Oil prices ended lower on Friday and posted a second week of losses on demand concerns and a report that the US and Iran were close to reaching an interim nuclear deal.
Brent, the benchmark for two thirds of the world’s oil, slid 1.54 per cent, or $1.17, to settle at $74.79 a barrel. West Texas Intermediate, the gauge that tracks US crude, closed down 1.57 per cent, or $1.12, to $70.17 a barrel.
“It's been a very choppy week in oil markets, with traders forced to digest the latest compromise deal from Opec+ against the backdrop of more interest rate hikes and dampening prospects for the global economy,” said Craig Erlam, a senior market analyst at Oanda.
“Resilience in the economy now is impressive but the longer it lasts, the more it will be met with higher interest rates that could ultimately deliver a harder landing.”
Brent fell as much as 4.2 per cent on Thursday after a news report said that the US and Iran were close to signing a temporary deal that would offer some sanctions relief in exchange for a reduction in Iran’s uranium enrichment.
However, Washington and Tehran have denied the report about a potential agreement.
“This report is false and misleading”, a representative of the White House National Security Council was quoted as saying by Reuters. "Any reports of an interim deal are false."
Oil exports, Iran’s primary revenue source, have slumped after the US reimposed sanctions on the country three years ago following Washington's withdrawal from Tehran’s 2015 nuclear deal.
The report comes days after Saudi Arabia, the world’s largest oil exporter, announced a unilateral output cut of a million barrels per day for July.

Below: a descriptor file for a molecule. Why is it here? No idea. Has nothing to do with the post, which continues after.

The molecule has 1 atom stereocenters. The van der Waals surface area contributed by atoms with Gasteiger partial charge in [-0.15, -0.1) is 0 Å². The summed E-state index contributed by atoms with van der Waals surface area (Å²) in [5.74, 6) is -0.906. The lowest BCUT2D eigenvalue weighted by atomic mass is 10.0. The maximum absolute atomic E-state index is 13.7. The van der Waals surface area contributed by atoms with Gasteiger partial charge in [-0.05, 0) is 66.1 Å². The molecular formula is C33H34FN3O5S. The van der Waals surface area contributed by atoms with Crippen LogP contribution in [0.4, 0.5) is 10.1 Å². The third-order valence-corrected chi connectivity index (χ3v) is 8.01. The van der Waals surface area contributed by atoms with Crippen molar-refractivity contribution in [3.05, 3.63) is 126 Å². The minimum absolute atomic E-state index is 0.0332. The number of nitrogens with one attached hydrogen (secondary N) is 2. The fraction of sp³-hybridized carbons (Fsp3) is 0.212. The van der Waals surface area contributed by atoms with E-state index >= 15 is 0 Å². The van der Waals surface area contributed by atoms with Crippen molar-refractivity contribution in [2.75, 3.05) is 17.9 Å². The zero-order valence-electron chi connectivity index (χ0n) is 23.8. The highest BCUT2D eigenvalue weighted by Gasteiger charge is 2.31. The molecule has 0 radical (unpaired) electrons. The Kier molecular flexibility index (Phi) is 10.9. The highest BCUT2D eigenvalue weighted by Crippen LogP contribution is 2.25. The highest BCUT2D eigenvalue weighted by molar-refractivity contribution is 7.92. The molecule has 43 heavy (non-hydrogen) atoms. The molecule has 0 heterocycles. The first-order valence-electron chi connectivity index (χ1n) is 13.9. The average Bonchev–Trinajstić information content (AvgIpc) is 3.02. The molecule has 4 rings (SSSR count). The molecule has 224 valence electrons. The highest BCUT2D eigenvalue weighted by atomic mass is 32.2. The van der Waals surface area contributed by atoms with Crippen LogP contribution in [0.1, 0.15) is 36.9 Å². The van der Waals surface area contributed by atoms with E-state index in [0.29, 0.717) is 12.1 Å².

The Opec+ alliance of 23 oil-producing counties also pledged to extend its current production cuts until the end of 2024 as economic growth concerns weigh on the fuel demand outlook.
The group has total production curbs of 3.66 million bpd, or about 3.7 per cent of global demand, in place, including a 2 million bpd reduction agreed on last year and voluntary cuts of 1.66 million bpd announced in April.
Oil prices gained on the announcements but pulled back during the week on a build-up in US fuel stocks and signs of weak economic growth in China, the world’s second-largest economy and top crude importer.
“Persistent anxiety over a pending collapse in demand seems to be weighing on the market, with eyes looking to developments in Chinese monetary policy or real estate support mechanisms more than oil production cuts from Opec+,” Emirates NBD analysts said in a research note.
The International Energy Agency has predicted that global crude demand will hit record levels this year on the back of an economic recovery in China.
However, economic growth in the Asian country has been largely uneven since it lifted Covid-19 restrictions earlier this year.
China’s exports slumped 7.5 per cent annually in May, its biggest fall since January, data from the Customs Bureau showed on Wednesday.
A Reuters poll had estimated a decline of 0.4 per cent.
Meanwhile, US crude stocks fell by 500,000 barrels in the week that ended on June 2, according to the US Energy Information Administration.
However, a rise of 2.7 million barrels in petroleum stocks and 5.1 million barrels in distillate fuel inventories raised concerns about fuel demand in the world’s largest oil-consuming nation.
In its Short-Term Energy Outlook, the EIA forecast that global oil stocks would decrease every quarter from the last three months of this year to the corresponding period in 2024.
The statistical arm of the US Department of Energy now expects crude stocks to fall “slightly” in 2024, compared with a previous forecast of a growth of 300,000 bpd.
“Significant uncertainty remains around global economic growth and the potential impact on oil demand over the forecast period,” the EIA said.